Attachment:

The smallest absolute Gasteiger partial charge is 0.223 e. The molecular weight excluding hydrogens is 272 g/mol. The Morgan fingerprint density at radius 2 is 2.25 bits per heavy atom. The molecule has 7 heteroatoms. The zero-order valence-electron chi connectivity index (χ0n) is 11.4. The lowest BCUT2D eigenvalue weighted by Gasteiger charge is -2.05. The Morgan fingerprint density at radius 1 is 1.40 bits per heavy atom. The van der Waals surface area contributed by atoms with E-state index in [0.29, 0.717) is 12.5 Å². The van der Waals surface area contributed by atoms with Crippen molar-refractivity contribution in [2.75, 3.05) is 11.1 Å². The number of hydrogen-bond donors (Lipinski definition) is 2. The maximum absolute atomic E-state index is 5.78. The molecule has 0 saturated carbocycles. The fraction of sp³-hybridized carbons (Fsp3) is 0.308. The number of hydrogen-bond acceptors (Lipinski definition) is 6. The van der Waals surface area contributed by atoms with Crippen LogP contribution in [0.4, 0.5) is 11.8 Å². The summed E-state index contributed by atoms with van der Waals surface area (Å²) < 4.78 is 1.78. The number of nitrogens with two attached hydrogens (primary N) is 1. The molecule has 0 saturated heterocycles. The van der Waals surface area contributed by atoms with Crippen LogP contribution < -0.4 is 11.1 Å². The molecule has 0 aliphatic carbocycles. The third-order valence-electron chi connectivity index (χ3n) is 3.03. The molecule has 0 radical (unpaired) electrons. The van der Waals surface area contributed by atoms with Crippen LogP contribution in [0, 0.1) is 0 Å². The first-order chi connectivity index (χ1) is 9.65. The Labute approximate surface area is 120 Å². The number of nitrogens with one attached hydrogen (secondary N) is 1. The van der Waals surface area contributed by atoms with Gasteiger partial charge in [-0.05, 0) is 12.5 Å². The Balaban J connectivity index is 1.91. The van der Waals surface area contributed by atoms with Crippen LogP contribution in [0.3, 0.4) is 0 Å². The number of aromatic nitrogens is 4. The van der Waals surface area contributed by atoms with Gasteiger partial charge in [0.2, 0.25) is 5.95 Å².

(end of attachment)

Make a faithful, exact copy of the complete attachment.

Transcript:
The smallest absolute Gasteiger partial charge is 0.223 e. The molecular weight excluding hydrogens is 272 g/mol. The Morgan fingerprint density at radius 2 is 2.25 bits per heavy atom. The molecule has 7 heteroatoms. The zero-order valence-electron chi connectivity index (χ0n) is 11.4. The lowest BCUT2D eigenvalue weighted by Gasteiger charge is -2.05. The Morgan fingerprint density at radius 1 is 1.40 bits per heavy atom. The van der Waals surface area contributed by atoms with E-state index in [0.29, 0.717) is 12.5 Å². The van der Waals surface area contributed by atoms with Crippen molar-refractivity contribution in [2.75, 3.05) is 11.1 Å². The number of hydrogen-bond donors (Lipinski definition) is 2. The maximum absolute atomic E-state index is 5.78. The molecule has 0 saturated carbocycles. The fraction of sp³-hybridized carbons (Fsp3) is 0.308. The number of hydrogen-bond acceptors (Lipinski definition) is 6. The van der Waals surface area contributed by atoms with Crippen LogP contribution in [0.4, 0.5) is 11.8 Å². The summed E-state index contributed by atoms with van der Waals surface area (Å²) < 4.78 is 1.78. The number of nitrogens with two attached hydrogens (primary N) is 1. The molecule has 0 saturated heterocycles. The van der Waals surface area contributed by atoms with Crippen LogP contribution < -0.4 is 11.1 Å². The molecule has 0 aliphatic carbocycles. The third-order valence-electron chi connectivity index (χ3n) is 3.03. The molecule has 0 radical (unpaired) electrons. The van der Waals surface area contributed by atoms with Crippen LogP contribution in [0, 0.1) is 0 Å². The first-order chi connectivity index (χ1) is 9.65. The Labute approximate surface area is 120 Å². The number of nitrogens with one attached hydrogen (secondary N) is 1. The van der Waals surface area contributed by atoms with Gasteiger partial charge in [-0.05, 0) is 12.5 Å². The Balaban J connectivity index is 1.91. The van der Waals surface area contributed by atoms with Crippen LogP contribution in [0.3, 0.4) is 0 Å². The number of aromatic nitrogens is 4. The van der Waals surface area contributed by atoms with Gasteiger partial charge in [0.2, 0.25) is 5.95 Å².